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Terror in the skies

Submitted by on Sunday, 1 June 2008 No Comment

Originally published May 1, 2007, thehive.modbee.com

To the gentleman sitting in 20C on Delta Flight 1006 April 18, I apologize. If you’ll drop me a note, I’ll gladly cover any expense related to permanent ear damage.

Little Guy was having a bad day. A really bad day. Which meant most of the passengers on a Boeing 757 got to enjoy his misery for roughly four hours and 24 minutes between Sacramento and Atlanta. Mr. 20C, who was directly in front of Little Guy, bore the brunt of it. And there was nothing I could do.

Worst of all, I hadn’t even seen it coming.

My kids are veteran fliers – we usually go back east twice a year to visit family – so I wasn’t concerned. I remembered the first trip with Big Guy, a mere eight months old at the time, and got cocky. The man seated next to us tried every trick short of bribery to get the flight attendant to move him, but the plane was full and he was stuck. Big Guy was angelic, he congratulated us, and I wondered why people get so uptight about flying with kids.

This year’s flight to Atlanta was a little longer than our usual first legs to Chicago or Dallas, but I wanted a redeye and paid about $40 extra per seat for it. If I could let the little boogers snooze uninterrupted a little longer, maybe I’d get a little more cooperation during the plane change. That’s the only time Big Guy has melted down.

The first hint of trouble was in February, weeks after I’d bought the tickets, when Delta changed the 10:55 p.m. departure to 6 a.m. So instead of being able to load two blissfully drowsy kids on a plane, I’d have to wake them at 2 a.m. and force their grumpy butts into car seats. And I had shelled out an additional $160 for that privilege.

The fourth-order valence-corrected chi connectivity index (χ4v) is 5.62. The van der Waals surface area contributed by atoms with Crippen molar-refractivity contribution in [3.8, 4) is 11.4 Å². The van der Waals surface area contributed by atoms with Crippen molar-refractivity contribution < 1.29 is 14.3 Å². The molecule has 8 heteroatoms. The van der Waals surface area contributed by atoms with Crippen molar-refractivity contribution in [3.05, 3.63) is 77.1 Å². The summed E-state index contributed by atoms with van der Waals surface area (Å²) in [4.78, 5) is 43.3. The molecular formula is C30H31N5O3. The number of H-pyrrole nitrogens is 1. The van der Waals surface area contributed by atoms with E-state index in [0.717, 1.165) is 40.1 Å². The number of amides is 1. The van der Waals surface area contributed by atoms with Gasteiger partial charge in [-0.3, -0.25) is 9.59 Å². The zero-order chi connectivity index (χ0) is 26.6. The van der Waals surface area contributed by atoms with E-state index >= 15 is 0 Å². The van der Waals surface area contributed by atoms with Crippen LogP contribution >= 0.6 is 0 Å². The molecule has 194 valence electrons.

The second hint I completely missed – Little Guy’s impending Terrible Twos. The year Big Guy was that age, we hadn’t gone back east because I was pregnant with Little Guy in the spring and out of vacation time in the fall.

The net result: because I’d never had a bad kid flight experience, I glibly assumed that the trip would go as smoothly as the others had.

I loaded new backpacks with snacks, books, crayons, tiny Tonka cars and Crayola Model Magic (a less-messy, better-smelling Play Doh) and thought we’d be good to go. Bring enough stuff to keep them occupied, all the Web sites recommend.

Little Guy’s backpack remained virtually unused, other than the crackers he threw at me. Even his favorite Thomas book couldn’t stop the wailing. Every trick I tried failed – funny faces, goofy songs, making his elephant dance, cartoons on the monitor in front of his seat.

He took brief breaks – half hour, 45 minutes at a time – to nap, but then he’d wake up and remember he was supposed to be screaming. It reminded me of the time I drove from North Carolina to California with my cat who hated cars. Except 757s don’t pull over for rest areas.

At one point, Mr. 20C put his hands over his ears and shook his head wildly, the picture of toddler-induced madness. I was right there with him.

The longer it went on, the more I wanted to sneak into the restroom and disable a smoke detector in hopes of being thrown off the plane. I wondered if there were any air marshals on board and what it would take to get them to shoot me.

Anything to get away from almost 250 people who thought I was the worst mother on Earth.

I still don’t know what caused Little Guy’s angst. Maybe his ears popped and he couldn’t get settled after that. Maybe it was a fatigue so deep he couldn’t work his way out of his misery.

I do know one thing, though. If Mr. 20C doesn’t already have kids, he scheduled a vasectomy April 19.

Copyright 2007 Debra Legg. All rights reserved.

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